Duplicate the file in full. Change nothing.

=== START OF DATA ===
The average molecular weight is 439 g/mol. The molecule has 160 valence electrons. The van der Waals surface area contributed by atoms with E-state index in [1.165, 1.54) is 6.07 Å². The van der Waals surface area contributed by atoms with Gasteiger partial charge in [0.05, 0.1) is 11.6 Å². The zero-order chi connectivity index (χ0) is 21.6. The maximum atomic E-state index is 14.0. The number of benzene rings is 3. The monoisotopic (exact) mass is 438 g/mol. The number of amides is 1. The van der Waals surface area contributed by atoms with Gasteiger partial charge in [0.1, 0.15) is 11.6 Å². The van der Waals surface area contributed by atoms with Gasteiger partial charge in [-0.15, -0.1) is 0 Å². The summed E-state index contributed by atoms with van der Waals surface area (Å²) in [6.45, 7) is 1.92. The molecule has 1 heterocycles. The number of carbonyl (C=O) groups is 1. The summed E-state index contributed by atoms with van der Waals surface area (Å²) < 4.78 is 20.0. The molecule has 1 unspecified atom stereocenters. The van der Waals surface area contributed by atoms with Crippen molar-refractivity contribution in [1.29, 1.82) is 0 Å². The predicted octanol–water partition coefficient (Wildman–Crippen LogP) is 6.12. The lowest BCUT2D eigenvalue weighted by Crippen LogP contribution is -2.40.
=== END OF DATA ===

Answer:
The average molecular weight is 439 g/mol. The molecule has 160 valence electrons. The van der Waals surface area contributed by atoms with E-state index in [1.165, 1.54) is 6.07 Å². The van der Waals surface area contributed by atoms with Gasteiger partial charge in [0.05, 0.1) is 11.6 Å². The zero-order chi connectivity index (χ0) is 21.6. The maximum atomic E-state index is 14.0. The number of benzene rings is 3. The monoisotopic (exact) mass is 438 g/mol. The number of amides is 1. The van der Waals surface area contributed by atoms with Gasteiger partial charge in [0.1, 0.15) is 11.6 Å². The van der Waals surface area contributed by atoms with Gasteiger partial charge in [-0.15, -0.1) is 0 Å². The summed E-state index contributed by atoms with van der Waals surface area (Å²) in [6.45, 7) is 1.92. The molecule has 1 heterocycles. The number of carbonyl (C=O) groups is 1. The summed E-state index contributed by atoms with van der Waals surface area (Å²) < 4.78 is 20.0. The molecule has 1 unspecified atom stereocenters. The van der Waals surface area contributed by atoms with Crippen molar-refractivity contribution in [1.29, 1.82) is 0 Å². The predicted octanol–water partition coefficient (Wildman–Crippen LogP) is 6.12. The lowest BCUT2D eigenvalue weighted by Crippen LogP contribution is -2.40.